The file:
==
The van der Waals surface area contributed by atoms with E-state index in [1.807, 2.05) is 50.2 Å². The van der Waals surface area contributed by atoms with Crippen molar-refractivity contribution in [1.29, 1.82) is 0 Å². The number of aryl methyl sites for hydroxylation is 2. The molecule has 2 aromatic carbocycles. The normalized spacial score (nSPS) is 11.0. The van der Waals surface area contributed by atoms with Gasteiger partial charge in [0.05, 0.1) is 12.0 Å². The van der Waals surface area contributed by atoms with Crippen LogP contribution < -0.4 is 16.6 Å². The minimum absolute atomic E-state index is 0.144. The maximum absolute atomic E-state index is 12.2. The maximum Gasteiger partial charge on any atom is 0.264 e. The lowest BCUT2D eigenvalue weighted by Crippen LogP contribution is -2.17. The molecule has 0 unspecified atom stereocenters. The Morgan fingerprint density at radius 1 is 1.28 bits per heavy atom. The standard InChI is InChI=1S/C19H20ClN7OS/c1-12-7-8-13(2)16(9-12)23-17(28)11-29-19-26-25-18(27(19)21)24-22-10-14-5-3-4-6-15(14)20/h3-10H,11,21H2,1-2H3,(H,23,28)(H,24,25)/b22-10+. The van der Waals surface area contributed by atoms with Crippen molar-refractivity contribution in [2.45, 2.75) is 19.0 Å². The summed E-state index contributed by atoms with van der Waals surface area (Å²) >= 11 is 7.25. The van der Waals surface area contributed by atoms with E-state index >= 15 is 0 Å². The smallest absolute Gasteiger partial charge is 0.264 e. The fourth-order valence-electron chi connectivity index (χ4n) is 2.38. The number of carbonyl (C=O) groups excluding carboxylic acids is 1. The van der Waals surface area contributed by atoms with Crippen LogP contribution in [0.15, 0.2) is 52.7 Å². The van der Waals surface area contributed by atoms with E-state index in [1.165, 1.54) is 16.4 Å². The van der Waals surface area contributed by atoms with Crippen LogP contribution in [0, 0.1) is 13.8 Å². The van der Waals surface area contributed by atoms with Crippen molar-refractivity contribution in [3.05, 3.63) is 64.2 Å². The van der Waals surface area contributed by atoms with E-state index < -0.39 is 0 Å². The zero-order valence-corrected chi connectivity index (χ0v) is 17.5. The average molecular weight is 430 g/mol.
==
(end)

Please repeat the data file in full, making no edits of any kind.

The van der Waals surface area contributed by atoms with E-state index in [1.807, 2.05) is 50.2 Å². The van der Waals surface area contributed by atoms with Crippen molar-refractivity contribution in [1.29, 1.82) is 0 Å². The number of aryl methyl sites for hydroxylation is 2. The molecule has 2 aromatic carbocycles. The normalized spacial score (nSPS) is 11.0. The van der Waals surface area contributed by atoms with Gasteiger partial charge in [0.05, 0.1) is 12.0 Å². The van der Waals surface area contributed by atoms with Crippen LogP contribution < -0.4 is 16.6 Å². The minimum absolute atomic E-state index is 0.144. The maximum absolute atomic E-state index is 12.2. The maximum Gasteiger partial charge on any atom is 0.264 e. The lowest BCUT2D eigenvalue weighted by Crippen LogP contribution is -2.17. The molecule has 0 unspecified atom stereocenters. The Morgan fingerprint density at radius 1 is 1.28 bits per heavy atom. The standard InChI is InChI=1S/C19H20ClN7OS/c1-12-7-8-13(2)16(9-12)23-17(28)11-29-19-26-25-18(27(19)21)24-22-10-14-5-3-4-6-15(14)20/h3-10H,11,21H2,1-2H3,(H,23,28)(H,24,25)/b22-10+. The van der Waals surface area contributed by atoms with Crippen molar-refractivity contribution in [2.45, 2.75) is 19.0 Å². The summed E-state index contributed by atoms with van der Waals surface area (Å²) >= 11 is 7.25. The van der Waals surface area contributed by atoms with E-state index >= 15 is 0 Å². The smallest absolute Gasteiger partial charge is 0.264 e. The fourth-order valence-electron chi connectivity index (χ4n) is 2.38. The number of carbonyl (C=O) groups excluding carboxylic acids is 1. The van der Waals surface area contributed by atoms with Crippen LogP contribution in [0.15, 0.2) is 52.7 Å². The van der Waals surface area contributed by atoms with E-state index in [1.165, 1.54) is 16.4 Å². The van der Waals surface area contributed by atoms with Crippen LogP contribution in [0, 0.1) is 13.8 Å². The van der Waals surface area contributed by atoms with Crippen molar-refractivity contribution in [3.05, 3.63) is 64.2 Å². The van der Waals surface area contributed by atoms with E-state index < -0.39 is 0 Å². The zero-order valence-corrected chi connectivity index (χ0v) is 17.5. The average molecular weight is 430 g/mol.